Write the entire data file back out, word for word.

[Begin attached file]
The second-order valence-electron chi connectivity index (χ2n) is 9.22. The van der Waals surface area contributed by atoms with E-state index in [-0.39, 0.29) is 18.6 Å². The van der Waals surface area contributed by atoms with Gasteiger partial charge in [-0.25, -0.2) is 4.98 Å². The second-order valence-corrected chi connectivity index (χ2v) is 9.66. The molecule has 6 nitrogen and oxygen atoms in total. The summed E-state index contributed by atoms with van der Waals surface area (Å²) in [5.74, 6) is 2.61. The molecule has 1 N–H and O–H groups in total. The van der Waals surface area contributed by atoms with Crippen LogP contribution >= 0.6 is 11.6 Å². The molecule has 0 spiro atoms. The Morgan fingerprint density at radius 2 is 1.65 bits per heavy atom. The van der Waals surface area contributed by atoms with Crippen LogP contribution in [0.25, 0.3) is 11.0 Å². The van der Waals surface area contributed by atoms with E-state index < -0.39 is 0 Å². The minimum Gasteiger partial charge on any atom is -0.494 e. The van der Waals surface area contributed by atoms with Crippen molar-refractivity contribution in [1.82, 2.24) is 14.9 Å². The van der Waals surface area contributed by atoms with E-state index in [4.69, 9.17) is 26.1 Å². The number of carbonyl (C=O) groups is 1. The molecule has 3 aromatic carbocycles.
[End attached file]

The second-order valence-electron chi connectivity index (χ2n) is 9.22. The van der Waals surface area contributed by atoms with E-state index in [-0.39, 0.29) is 18.6 Å². The van der Waals surface area contributed by atoms with Gasteiger partial charge in [-0.25, -0.2) is 4.98 Å². The second-order valence-corrected chi connectivity index (χ2v) is 9.66. The molecule has 6 nitrogen and oxygen atoms in total. The summed E-state index contributed by atoms with van der Waals surface area (Å²) in [5.74, 6) is 2.61. The molecule has 1 N–H and O–H groups in total. The van der Waals surface area contributed by atoms with Crippen LogP contribution >= 0.6 is 11.6 Å². The molecule has 0 spiro atoms. The Morgan fingerprint density at radius 2 is 1.65 bits per heavy atom. The van der Waals surface area contributed by atoms with Crippen LogP contribution in [0.25, 0.3) is 11.0 Å². The van der Waals surface area contributed by atoms with E-state index < -0.39 is 0 Å². The minimum Gasteiger partial charge on any atom is -0.494 e. The van der Waals surface area contributed by atoms with Crippen molar-refractivity contribution in [1.82, 2.24) is 14.9 Å². The van der Waals surface area contributed by atoms with E-state index in [4.69, 9.17) is 26.1 Å². The number of carbonyl (C=O) groups is 1. The molecule has 3 aromatic carbocycles.